I was wondering whether there has been (generally) a feminisation of "men's language". Lakoff's claims in "women's and men's language" are almost half a century old and there have been contradictory and confirming studies (for sure context, interlocturor etc. are important factors). Lakoff claims are the following about "women's language" (Lakoff 2004:78-79):
"women have a large stock of words related to their specific interests , generally relegated to them as "women's work": magenta, shirt, dart (in sewing), and so on. If men use the words at all, it tends to be tongue-in-cheek".
"'empty' adjectives like divine, charming, cute...."
"Question intonation where we might declaratives: for instance tag questions ("It's hit, isn't it?) and rising intonation in statement contexts ("What's your name, dear?" "Mary Smith?").
"The use of hedges of various kinds. Women's speech seems in general to contain more instances of "well," "y'kmow,","kinda," and so forth:words that convey the sense that the speaker is uncertain about what he (or she) is saying [...]women do it more, precisely because they believe asserting them strongly isn't nice or ladlylike, or even feminine. Another manifestation of the same thing is the use of "I guess" and "I think" prefacing declarations or "I wonder" prefacing questions, which themselves are hedges on the speech-acts of saying and asking. [...] hedges, like question intonation, give the impression that the speaker lacks authority or doesn't know what he's talking about [...].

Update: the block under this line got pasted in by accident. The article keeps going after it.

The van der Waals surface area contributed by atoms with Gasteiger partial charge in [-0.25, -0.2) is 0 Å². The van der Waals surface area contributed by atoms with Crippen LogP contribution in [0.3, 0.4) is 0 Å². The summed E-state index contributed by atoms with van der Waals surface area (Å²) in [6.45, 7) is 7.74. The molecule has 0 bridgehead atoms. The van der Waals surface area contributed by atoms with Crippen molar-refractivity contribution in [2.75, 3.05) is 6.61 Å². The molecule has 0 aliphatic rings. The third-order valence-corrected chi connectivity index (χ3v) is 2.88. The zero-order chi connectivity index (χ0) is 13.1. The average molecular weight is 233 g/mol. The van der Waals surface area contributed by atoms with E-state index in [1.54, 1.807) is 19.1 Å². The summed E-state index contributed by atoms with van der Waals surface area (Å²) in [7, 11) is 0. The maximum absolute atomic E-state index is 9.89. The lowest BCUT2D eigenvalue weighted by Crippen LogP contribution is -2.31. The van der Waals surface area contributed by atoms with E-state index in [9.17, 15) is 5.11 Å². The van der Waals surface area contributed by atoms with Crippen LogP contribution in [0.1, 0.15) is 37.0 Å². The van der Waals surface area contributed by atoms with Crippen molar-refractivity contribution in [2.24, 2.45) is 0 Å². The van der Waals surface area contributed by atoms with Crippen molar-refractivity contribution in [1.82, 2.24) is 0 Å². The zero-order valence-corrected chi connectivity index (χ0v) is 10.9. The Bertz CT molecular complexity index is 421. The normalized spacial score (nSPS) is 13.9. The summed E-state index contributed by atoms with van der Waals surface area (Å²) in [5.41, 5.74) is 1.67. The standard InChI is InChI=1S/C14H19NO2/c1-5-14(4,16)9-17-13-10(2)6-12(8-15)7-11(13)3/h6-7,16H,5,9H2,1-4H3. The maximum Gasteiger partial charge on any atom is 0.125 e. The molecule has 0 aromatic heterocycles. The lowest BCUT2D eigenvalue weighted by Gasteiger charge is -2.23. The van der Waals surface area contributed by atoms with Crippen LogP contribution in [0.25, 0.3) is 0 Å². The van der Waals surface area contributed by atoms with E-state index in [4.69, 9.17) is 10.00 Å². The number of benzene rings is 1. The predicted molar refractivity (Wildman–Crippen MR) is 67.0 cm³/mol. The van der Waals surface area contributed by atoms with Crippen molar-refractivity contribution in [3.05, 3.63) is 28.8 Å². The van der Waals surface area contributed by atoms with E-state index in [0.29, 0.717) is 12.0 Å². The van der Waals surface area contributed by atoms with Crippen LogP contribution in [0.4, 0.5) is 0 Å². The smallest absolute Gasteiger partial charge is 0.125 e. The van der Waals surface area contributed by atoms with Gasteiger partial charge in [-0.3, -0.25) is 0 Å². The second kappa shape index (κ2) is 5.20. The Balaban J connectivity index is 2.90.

"[...] intensive 'so' [...] more frequent in women's language, though certainly men can use it. Here we have an attempt to hedge on one's strong feelings, as though to say: I feel strongly about this - but I dare not make it clear HOW strong [...].
"hypercorrect grammar: women are not supposed to talk rough. [...]"
"Superpolite forms [...] speak more politely [...]"
"Women don't tell jokes. As we shall see in a while this point is just an elaboration of the two immediately preceding. But it is axiomatic in middle class American society that, first women can't tell jokes - they are bound to ruin the punchline, they mix up the order of things, and so on. Moreover, they don't "get" jokes. In short women have no sense of humor"
Women speak in italics, and the more ladylike and feminine you are, the more in italics you are supposed to speak, [...].
Lakoff's says this difference in language is due to the different position of men and women in society. Women are less likely to be taken seriously which is also reflected in their language use and a consequence of it. Howeve,she also states that academic men and upper class British men use more often "women's language" (2004: 47). Same with gay men. Holmes for example claims - as far as I remember it was in her #hedges and boosters paper (published in the 90s) that she couldn't find a difference between women and men using a different number of the linguistic devices.
Nevertheless, I was wondering whether there are some up-to-date studies about change in the language of men? I know I shouldn't generalise but I am talking about general tendencies in "men's language". The reason I am wondering about that is that femininity becomes more and more accpeted in society also amongst males, especially the more liberal people. Hence, the question about whether this is already observable in language use.